All eyes of soccer fans turned toward Qatar this afternoon as the draw for this year’s FIFA Men’s World Cup takes place Friday for the 32 teams before the tournament kicks off on Nov. 21.
Twenty nine of the 32 countries will be drawn into eight groups of four, as the three qualifiers are still to be determined through playoffs this summer. One of the most-heard terms around this time of the world competition is “Group of Death.”
What is ‘Group of Death?’
It’s the term given to the pool of the World Cup with the most competitive teams. The term was originally coined in 1970 by Mexican journalists who referred to one group as the “grupo de la muerte.”
That Group of Death included England, Czechoslovakia, Romania and the eventual champion Brazil. However, the Group of Death isn’t always clear. Sometimes multiple groups appear to have the toughest teams. But it usually means that one of the really good teams doesn’t advance past pool play in the World Cup.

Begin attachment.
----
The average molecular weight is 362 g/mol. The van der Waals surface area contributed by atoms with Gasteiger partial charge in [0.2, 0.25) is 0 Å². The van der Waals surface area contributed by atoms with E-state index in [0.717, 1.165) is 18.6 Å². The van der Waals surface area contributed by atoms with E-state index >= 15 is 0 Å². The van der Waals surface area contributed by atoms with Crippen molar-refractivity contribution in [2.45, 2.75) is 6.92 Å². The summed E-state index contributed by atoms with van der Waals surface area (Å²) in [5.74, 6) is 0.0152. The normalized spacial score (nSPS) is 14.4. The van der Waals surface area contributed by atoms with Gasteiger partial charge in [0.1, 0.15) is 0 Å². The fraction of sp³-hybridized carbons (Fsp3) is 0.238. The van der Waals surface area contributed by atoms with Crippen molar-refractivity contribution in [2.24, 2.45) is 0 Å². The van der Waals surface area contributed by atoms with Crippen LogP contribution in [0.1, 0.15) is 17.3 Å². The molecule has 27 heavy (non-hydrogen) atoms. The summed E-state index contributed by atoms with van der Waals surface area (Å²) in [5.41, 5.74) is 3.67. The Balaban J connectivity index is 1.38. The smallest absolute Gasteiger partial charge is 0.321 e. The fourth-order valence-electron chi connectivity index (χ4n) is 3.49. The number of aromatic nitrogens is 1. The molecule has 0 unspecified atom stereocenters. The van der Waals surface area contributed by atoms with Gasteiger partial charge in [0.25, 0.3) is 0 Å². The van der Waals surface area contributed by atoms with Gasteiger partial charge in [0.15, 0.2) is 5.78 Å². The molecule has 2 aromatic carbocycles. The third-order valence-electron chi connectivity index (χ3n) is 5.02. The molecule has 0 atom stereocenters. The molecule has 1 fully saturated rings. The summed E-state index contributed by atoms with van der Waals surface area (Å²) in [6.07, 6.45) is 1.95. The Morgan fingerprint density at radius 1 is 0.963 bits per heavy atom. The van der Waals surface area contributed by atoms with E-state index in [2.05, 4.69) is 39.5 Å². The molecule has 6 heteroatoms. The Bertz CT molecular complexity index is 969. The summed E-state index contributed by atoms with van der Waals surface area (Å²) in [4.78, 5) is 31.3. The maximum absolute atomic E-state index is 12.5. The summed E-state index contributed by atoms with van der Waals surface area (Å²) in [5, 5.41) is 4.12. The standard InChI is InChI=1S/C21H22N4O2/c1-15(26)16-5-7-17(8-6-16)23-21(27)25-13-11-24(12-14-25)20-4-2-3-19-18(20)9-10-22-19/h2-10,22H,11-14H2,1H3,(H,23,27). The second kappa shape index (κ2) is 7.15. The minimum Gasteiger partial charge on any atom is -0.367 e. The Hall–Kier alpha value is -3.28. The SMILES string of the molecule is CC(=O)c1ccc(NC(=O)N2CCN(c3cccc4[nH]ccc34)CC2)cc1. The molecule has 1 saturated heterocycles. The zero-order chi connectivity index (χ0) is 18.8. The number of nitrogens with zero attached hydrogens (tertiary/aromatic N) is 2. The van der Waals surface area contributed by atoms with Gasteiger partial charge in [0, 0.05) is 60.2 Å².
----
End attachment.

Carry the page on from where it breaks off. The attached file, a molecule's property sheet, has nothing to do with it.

How Does the Drawing Work?
The qualified teams will be put into four different pots based on their performance on the FIFA’s World Cup ranking. One team from each of the four pots will be drawn into each of the eight groups.
Since no team from any pot can end up in the same group, the teams in a group will have similar performance. Except for Europe, countries from the same continent also can't be drawn into the same group.
Which Countries Are in Which Pots?
Pot 1: Qatar, Brazil, Belgium, France, Argentina, England, Spain and Portugal
Pot 2: Netherlands, Denmark, Germany, Switzerland, Uruguay, Croatia, United States and Mexico
Pot 3: Iran, Japan, Serbia, Morocco, Poland, South Korea, Senegal, Tunisia
Pot 4: Ecuador, Saudi Arabia, Ghana, Canada, Cameroon, Wales/Ukraine/Scotland, New Zealand/Costa Rica and Peru/Australia/United Arab Emirates